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Planning For ESL's Future

October 18, 2005

I wonder how schools teaching English today plan for the future. Indeed how far ahead can we realistically look when thinking of the demand for English teaching?

Hello friends,

We have experienced some remarkable developments over the last few decades. Within the next ten years or so the number of people who speak English as a second language will probably exceed the number of native speakers. This fact alone has extraordinary implications for teaching.

Native speakers often think of themselves as owners of the language; they see it as bound up closely to their culture. In teaching we look to native speaker resources: literature, cinema, television, newspapers and so forth as authoritative teaching texts, providing not just language models but often an implicit moral authority too. But as other stakeholders in the English language claim the language as their own, they may well resist what appears to be cultural imperialism.

As I’ve mentioned before here, the structure of the language is affected by this trend too. International users of English are not bothered by niceties of grammar and usage. They want something that is simple to use and understand.

Although English seems to have strength as an international language at present, will this be true when China starts to influence global business or when the Spanish speakers of the Americas flex their linguistic muscles?

One influence that has no historical precedent is the Internet, where English is undoubtedly the dominant language. But we have no way of knowing if that dominance will continue.

Reflections on this topic are fascinating but inconclusive. How useful it would be if we could predict how many people will be using English and for what purposes in ten, fifteen, twenty, even fifty years. For schools the overall pattern may not be so complex if they focus on local conditions and local demand. What kinds of companies are opening up; who do these companies recruit? What do young people watch and read? What ambitions do young people have for further study and future work?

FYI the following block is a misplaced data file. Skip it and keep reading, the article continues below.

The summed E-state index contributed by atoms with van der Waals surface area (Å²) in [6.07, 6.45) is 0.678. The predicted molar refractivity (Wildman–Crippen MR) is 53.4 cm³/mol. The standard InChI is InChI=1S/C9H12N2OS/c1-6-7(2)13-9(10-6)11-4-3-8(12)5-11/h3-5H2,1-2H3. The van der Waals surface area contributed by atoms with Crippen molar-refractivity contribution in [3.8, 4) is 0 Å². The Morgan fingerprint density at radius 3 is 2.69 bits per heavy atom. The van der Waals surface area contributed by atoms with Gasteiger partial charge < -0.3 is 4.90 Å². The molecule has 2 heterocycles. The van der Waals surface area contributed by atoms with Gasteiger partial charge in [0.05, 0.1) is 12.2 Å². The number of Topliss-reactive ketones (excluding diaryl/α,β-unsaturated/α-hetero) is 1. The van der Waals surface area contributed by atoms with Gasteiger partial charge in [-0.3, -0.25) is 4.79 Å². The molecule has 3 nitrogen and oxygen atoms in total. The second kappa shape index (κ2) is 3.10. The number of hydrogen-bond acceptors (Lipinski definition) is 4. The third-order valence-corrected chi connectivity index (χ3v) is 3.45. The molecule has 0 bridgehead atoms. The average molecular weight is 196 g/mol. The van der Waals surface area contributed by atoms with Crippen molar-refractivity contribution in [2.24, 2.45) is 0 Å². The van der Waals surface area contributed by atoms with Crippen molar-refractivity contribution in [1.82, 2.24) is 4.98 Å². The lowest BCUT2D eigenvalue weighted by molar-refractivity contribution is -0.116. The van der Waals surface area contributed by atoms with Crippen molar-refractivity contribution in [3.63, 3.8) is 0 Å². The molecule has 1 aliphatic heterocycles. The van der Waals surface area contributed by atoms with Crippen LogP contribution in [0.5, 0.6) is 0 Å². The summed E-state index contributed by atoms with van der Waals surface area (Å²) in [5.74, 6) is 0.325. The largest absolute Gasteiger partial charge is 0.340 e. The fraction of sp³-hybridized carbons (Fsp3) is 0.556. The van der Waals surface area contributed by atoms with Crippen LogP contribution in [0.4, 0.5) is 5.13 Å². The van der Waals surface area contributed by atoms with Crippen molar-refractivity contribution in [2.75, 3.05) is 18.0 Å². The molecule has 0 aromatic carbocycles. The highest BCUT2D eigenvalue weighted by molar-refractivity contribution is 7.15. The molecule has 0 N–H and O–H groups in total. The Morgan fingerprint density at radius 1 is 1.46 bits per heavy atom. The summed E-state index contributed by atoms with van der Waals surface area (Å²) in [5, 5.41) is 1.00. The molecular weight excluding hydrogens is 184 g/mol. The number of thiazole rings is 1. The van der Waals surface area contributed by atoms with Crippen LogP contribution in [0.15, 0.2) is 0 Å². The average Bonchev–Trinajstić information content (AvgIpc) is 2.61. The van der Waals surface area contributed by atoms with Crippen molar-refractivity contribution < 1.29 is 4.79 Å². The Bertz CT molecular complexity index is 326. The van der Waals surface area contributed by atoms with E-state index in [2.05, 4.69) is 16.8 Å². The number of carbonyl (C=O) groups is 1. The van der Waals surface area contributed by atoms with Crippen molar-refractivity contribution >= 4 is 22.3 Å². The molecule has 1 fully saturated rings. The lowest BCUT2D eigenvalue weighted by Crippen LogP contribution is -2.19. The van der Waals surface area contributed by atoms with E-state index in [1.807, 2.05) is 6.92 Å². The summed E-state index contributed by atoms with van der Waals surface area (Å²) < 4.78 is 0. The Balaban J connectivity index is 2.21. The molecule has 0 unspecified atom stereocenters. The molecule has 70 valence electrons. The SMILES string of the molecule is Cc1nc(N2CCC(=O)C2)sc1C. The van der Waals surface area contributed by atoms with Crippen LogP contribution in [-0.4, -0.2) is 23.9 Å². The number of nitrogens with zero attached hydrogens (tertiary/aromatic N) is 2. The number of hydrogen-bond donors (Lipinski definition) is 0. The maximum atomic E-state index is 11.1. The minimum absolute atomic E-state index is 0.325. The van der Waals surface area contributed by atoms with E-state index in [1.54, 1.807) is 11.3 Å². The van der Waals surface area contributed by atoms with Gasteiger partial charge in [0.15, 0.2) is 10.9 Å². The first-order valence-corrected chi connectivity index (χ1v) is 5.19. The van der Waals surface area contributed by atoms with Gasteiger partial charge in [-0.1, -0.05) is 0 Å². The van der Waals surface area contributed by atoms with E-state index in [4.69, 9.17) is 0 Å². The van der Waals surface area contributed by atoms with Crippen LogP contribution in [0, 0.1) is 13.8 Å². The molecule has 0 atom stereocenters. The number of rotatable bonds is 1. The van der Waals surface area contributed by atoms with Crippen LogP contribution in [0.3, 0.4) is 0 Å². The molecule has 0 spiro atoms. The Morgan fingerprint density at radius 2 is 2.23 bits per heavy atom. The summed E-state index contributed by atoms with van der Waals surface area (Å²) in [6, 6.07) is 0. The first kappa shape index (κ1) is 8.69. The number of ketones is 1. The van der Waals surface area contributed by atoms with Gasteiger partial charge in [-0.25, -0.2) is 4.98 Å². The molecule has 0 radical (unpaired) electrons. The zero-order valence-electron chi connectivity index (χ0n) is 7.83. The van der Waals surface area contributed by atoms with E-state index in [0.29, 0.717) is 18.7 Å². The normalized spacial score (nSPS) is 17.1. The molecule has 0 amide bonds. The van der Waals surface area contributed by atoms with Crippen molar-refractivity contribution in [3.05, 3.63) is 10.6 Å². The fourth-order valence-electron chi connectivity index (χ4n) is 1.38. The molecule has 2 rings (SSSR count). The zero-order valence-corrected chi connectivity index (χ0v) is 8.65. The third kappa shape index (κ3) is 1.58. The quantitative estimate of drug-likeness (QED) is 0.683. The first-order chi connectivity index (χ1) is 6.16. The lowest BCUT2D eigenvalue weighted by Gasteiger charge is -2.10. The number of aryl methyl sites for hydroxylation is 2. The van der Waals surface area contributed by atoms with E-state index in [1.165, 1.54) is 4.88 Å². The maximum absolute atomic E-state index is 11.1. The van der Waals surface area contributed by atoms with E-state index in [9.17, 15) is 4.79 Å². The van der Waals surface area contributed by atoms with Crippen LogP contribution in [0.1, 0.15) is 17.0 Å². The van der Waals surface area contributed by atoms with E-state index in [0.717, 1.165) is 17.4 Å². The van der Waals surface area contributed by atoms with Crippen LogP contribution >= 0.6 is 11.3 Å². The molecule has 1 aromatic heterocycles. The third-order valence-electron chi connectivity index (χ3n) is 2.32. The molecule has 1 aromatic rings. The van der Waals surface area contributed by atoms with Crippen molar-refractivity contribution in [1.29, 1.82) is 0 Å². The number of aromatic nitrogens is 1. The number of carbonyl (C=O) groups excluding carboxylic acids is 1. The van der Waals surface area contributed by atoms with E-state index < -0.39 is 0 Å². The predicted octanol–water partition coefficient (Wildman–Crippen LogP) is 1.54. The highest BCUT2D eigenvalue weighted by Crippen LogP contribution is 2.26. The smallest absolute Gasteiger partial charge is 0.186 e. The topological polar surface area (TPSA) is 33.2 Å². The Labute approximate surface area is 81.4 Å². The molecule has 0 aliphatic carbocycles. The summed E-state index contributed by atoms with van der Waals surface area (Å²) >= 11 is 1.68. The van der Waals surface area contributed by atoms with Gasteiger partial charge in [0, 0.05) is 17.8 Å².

If you can answer these questions, you may be able to chart a clear course through stormy waters.

Until next time,


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  1. Andrew Osobka Says:


    Should teachers teach the British and American culture in the EFL classroom?

    Since English has become a lingua franca of the global village, so indispensable in the business world, it has reached every classroom around the globe as a primary foreign language to be learned. All those wishing to keep abreast with the modern global society need to have a good communicative competence in this language. But learning a foreign language does not mean memorization of a few grammar rules and thousands of words. To understand a Brit or an American is to have some basic knowledge of their culture and the way these people think.

    Andrew Osobka

  1. PDean Says:

    Note from Patricia:

    Thank you Andrew for those insightful comments. You do bring up some good points. What do my other readers think about the issue of cultural imperialism in the EFL classroom, in particular ?

  1. Ellen Tann Says:

    Teaching here in China. Most of our students want to learn other culture whether it be American, British, French or even Singaporean. So as a multicultural person, born in Singapore and naturalized in the US, I usually compare both the cultures I teach whether it be Chinese, American, Singaporean or Jewish cultures too. We should expose our students to world culture. We remember world holidays and explain what people in that culture or country do during that festivals. We have students present reports of different countries and they explain some of the food, culture and customs of those countries. So I think teaching world cultures is probably a good thing.

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